Trump Calls on Saudi Crown Prince
How Big a Supply Cut?
Bloomberg reports Trump’s Push for Huge Deal to Cut Oil Supply Draws Disbelief
After the president’s social-media intervention on Thursday, oil traders are frantically assessing whether Saudi Arabia, Russia and possibly even the U.S. -- the world’s three biggest producers -- are poised to strike a once-unthinkable grand bargain to cut daily supplies in unison by 10 million to 15 million barrels.
It’s unclear whether it’s feasible -- or even legal -- for such a coalition to come together.
“The more people are at the table, the more difficult it is to get a deal,” said Pierre Andurand, whose Andurand Commodities Fund soared more than 140% last month through bearish bets on crude. “I find it difficult to believe that a deal like that could be agreed quickly.”
Details in Questions
Conflicting messages from the administration -- the president has said he likes low gas prices, while Secretary of State Michael Pompeo and others have urged the Saudis to cut production -- have undermined the U.S. government’s leverage, the person said, asking not to be identified because of the sensitivity of the matter.
Trump also said he had spoken to Saudi Prince Mohammed bin Salman, who had in turn spoken with Russian President Vladimir Putin. But a Kremlin spokesman, Dmitry Peskov, said the conversation hadn’t happened and that no production cut had been agreed with the Saudis.
Riyadh has until now made clear it’s ready to cut production provided that other big oil producers, including some that aren’t part of the OPEC+ group like the U.S., Canada and Brazil, also reduce their output. OPEC+ refers to a previous alliance between OPEC and Russia to set production levels.
The White House has considered tariffs on foreign oil imports to protect U.S. producers, though the idea is opposed by some top Trump advisers led by Larry Kudlow, the director of the National Economic Council, according to people familiar with the matter.
Negative Oil Prices
For some grades of crude, Negative Prices Are Already Here
The collapse in appetite for gasoline, jet fuel and diesel has been unprecedented in speed and scale. Goldman Sachs Group Inc. estimated Monday that with economies representing 92% of global gross domestic product now under some form of social distancing, the loss of demand this week stands at 26 million barrels per day, roughly a quarter below last year’s levels. Over a month, that’s almost 800 million barrels lost. Numbers since published from the shuttered economies of Italy and Spain suggest levels of destruction could be even worse. Spanish diesel demand is down 61%. The collapse is translating into a surplus that’s straining refineries, pipelines and the world’s limited ability to squirrel away oil.
For landlocked drillers, though, there are greater worries. They are facing a lack of local storage, and pipeline companies asking them to cut back or prove they have a buyer for their crude before loading. This all means that negative oil prices — when producers are effectively paying customers to take the oil — aren’t only possible, but already a reality.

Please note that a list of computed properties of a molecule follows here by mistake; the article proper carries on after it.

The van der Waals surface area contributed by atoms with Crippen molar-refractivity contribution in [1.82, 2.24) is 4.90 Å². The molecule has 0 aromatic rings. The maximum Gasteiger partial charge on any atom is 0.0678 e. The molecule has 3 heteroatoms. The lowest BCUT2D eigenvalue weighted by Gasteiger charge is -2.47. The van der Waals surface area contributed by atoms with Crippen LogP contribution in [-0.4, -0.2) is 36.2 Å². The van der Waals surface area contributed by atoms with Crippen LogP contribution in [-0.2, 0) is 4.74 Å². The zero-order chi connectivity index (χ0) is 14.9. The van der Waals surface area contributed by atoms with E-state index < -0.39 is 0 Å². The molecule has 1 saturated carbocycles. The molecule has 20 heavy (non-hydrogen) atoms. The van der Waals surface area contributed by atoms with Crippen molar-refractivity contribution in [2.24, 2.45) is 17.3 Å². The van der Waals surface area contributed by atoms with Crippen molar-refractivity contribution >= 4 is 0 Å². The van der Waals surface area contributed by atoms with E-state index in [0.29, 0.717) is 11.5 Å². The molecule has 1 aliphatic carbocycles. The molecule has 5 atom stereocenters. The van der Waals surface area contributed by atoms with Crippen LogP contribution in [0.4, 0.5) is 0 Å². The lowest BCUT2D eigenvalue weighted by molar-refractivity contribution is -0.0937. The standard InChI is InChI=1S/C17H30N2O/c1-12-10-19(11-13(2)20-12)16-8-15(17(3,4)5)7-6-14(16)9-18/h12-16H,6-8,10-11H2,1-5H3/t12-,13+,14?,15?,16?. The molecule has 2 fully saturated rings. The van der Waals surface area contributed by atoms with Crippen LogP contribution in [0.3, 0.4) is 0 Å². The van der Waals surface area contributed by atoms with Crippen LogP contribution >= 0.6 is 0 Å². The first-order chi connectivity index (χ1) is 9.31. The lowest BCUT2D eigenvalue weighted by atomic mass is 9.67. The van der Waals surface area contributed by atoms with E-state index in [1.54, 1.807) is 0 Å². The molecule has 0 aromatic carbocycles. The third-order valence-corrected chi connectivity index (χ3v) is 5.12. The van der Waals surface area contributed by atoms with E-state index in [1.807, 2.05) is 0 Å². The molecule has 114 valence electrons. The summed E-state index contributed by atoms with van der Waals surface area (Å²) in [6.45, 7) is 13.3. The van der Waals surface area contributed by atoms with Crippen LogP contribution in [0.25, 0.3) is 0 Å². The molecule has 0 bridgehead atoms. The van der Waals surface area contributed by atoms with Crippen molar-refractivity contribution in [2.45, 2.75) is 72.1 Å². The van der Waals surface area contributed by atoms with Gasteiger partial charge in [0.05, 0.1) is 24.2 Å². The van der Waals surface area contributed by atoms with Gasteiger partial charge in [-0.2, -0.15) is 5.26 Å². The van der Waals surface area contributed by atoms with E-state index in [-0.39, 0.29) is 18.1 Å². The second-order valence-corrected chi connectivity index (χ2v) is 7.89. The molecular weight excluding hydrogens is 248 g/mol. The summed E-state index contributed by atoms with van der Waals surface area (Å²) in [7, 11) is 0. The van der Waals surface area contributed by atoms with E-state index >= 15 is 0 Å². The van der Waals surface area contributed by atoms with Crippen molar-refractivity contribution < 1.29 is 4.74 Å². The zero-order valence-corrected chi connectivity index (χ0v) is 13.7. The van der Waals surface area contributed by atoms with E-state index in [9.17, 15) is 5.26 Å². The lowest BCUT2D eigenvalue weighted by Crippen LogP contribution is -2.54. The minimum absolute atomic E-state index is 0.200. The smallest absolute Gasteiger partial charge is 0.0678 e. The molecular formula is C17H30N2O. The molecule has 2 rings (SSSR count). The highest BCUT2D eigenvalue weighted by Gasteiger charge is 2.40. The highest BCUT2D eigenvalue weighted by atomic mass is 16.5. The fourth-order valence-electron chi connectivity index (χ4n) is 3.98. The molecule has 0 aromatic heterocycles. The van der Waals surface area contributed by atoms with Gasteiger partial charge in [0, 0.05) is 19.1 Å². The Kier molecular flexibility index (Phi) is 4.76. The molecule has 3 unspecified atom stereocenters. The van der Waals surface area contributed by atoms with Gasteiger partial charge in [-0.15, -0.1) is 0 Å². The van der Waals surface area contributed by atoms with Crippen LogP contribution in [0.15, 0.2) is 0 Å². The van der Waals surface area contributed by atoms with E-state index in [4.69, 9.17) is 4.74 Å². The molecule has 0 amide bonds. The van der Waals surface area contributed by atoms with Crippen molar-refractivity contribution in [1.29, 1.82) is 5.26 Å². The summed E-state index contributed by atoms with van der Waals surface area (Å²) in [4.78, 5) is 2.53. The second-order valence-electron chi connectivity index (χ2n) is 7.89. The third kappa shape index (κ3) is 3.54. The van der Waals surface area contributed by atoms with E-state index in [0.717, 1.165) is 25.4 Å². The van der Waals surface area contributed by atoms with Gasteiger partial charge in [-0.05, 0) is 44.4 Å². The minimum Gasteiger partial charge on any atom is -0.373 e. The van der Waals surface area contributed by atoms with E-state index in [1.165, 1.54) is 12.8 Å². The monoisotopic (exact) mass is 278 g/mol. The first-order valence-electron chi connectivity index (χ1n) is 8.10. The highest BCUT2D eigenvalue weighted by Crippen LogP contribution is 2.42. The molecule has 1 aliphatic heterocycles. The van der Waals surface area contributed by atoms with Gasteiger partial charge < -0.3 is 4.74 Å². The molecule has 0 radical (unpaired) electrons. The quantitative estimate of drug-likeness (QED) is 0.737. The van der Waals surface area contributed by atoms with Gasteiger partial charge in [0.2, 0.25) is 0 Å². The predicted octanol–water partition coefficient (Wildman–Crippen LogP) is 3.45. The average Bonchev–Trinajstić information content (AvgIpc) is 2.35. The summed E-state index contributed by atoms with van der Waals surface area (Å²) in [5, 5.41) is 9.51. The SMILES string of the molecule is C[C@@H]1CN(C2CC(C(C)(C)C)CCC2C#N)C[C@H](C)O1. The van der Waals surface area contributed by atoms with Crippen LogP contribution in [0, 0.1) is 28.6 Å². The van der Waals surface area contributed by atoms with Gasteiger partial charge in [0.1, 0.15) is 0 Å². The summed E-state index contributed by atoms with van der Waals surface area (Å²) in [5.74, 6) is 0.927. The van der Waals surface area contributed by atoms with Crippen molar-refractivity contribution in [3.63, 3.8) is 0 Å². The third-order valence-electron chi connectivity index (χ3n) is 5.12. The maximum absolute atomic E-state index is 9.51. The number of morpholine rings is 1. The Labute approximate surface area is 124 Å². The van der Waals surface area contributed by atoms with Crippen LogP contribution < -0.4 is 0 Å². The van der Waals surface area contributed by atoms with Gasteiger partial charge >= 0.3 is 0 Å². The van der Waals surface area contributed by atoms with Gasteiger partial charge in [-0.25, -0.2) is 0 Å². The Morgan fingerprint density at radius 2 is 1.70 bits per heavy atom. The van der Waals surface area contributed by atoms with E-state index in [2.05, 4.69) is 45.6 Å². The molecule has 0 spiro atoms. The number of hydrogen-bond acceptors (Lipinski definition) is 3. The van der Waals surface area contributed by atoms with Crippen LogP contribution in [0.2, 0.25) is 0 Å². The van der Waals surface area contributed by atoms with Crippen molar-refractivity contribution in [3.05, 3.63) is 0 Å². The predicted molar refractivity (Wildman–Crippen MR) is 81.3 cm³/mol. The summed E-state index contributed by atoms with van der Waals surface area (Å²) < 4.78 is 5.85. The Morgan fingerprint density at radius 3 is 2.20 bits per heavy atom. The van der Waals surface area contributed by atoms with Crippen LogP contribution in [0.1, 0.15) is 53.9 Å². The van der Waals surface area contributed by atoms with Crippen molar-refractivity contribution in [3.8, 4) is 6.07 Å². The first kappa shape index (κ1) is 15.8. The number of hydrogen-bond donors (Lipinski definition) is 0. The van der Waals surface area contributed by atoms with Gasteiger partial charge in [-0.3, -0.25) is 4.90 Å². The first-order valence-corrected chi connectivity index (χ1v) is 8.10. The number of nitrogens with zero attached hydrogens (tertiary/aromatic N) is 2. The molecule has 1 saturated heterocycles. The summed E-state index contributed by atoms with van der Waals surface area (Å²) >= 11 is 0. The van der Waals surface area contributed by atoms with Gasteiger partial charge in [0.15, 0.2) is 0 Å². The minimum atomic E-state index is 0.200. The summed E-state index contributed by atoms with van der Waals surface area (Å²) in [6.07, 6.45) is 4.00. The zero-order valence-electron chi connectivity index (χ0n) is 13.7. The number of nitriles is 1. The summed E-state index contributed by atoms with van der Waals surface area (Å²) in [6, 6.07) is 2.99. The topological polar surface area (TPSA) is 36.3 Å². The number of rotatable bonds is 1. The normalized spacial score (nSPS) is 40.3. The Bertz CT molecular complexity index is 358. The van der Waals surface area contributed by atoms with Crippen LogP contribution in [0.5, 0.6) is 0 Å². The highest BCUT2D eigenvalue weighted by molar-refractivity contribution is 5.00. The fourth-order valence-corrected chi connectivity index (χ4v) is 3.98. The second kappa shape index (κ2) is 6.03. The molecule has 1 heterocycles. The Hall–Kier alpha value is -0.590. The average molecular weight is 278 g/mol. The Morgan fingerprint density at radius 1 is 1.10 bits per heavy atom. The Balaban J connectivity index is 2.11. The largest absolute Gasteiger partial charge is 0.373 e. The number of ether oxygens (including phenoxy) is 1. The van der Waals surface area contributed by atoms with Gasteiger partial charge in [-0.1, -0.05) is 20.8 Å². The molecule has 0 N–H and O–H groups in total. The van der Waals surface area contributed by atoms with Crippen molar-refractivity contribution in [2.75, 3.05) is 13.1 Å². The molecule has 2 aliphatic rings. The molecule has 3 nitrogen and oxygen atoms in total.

Wyoming Asphalt Sour, used in paving, was among the first to slide into the red at a negative $0.19 per barrel in mid-March, as my colleagues Javier Blas and Sheela Tobben reported last month.
Texas Weighs Curtailing Oil Production for First Time in Decades
The Wall Street Journal reports Texas Weighs Curtailing Oil Production for First Time in Decades
Texas, which hasn’t limited production since the 1970s, was a model for the Organization of the Petroleum Exporting Countries, which has sought to control world-wide oil prices in recent decades. OPEC and Russia were unable to reach a deal on reducing output in response to the coronavirus pandemic, which helped trigger the current collapse in prices.
It is unclear whether regulators will ultimately act to curtail production, but staffers are examining what would be required in such an event, the people said.
The Permian Basin, which straddles Texas and New Mexico, is America’s most productive oil field and the center of the revival in American output resulting from shale drilling, which has helped boost U.S. output to roughly 13 million barrels a day, the most in the world.
Best Option - Do Nothing
Trump trots out tariffs but he also wants low prices.
Artificially jacking up the cost of crude which implies jet fuel hardly seems like the right thing to do.
Saudi is willing to cut production as long as Russia, Mexico, Canada and the US do as well. Good luck with that.
The best option is to not get involved.
This is a demand issue. For at least another month, global demand will be in the gutter.
Tweets cannot fix that.
The most important stat comes from Goldman Sachs: The loss of demand this week stands at 26 million barrels per day, roughly a quarter below last year’s levels.
Even IF Saudi talked to Russia (as Trump claims and Russia denies), and the whole world agreed to take action, Trump's proposed 10-15 million barrel reduction will not stop the oil slide.
Do nothing and someone will blink as soon as storage capacity runs out.
Mike "Mish" Shedlock